But to make such a model replicable and long-term-inclined, Breathe needed a more sustainable financial strategy. So each Nightingale project is a triple bottom line development model, meaning it sees investment from the future residents, a group of architects, and 25 ethical investors – mum-and-dad middle-class Australians interested in creating a social impact. In the case of Nightingale 1.0, those contributing architects are Breathe together with Six Degrees, Architecture Architecture, Austin Maynard Architects, Clare Cousins Architects, MRTN Architecture, and Wolveridge Architects.

And interestingly, Breathe is open sourcing the financial model, encouraging other architects to also challenge current thinking and offer a solution to the future of housing across Australia. “For me, The Commons was about building a prototype to say that as architects we can design housing that is sustainable, that is liveable, that is affordable, and we can show how that’s done. It’s about setting the benchmark high, and it’s about encouraging other architects to say yes we can do that too. It’s about education,” McLeod says.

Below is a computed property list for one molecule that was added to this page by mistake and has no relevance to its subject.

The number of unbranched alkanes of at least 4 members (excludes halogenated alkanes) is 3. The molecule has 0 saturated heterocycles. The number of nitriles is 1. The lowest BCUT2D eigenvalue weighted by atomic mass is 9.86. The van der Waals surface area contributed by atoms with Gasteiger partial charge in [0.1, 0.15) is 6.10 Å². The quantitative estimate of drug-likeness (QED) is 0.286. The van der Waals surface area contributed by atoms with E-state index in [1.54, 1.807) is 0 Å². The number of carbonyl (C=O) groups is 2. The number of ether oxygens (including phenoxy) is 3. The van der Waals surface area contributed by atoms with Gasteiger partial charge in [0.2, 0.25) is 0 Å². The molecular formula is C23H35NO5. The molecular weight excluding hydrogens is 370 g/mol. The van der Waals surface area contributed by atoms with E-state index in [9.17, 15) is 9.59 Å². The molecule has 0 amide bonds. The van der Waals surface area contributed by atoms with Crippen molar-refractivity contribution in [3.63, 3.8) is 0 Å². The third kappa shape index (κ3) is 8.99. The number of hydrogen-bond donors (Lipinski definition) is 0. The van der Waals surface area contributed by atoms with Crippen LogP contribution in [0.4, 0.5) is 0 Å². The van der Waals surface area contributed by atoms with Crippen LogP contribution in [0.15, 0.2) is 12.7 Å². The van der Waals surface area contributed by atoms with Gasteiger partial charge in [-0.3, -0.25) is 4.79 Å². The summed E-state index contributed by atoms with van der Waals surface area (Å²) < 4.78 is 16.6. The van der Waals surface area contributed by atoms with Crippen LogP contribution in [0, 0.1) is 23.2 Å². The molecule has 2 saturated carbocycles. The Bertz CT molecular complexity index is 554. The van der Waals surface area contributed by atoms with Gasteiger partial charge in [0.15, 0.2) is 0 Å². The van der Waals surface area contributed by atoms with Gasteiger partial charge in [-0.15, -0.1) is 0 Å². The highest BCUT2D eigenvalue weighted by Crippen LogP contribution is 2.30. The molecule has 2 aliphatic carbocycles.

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These projects are about mitigating climate change and lessening a city’s collective footprint on the earth, while also creating socially equitable, liveable, and affordable housing for everyday Australians. Importantly, this style of living is also about providing a platform for community, for neighbourly-ness, to return and to grow in our increasingly disconnected urban landscape.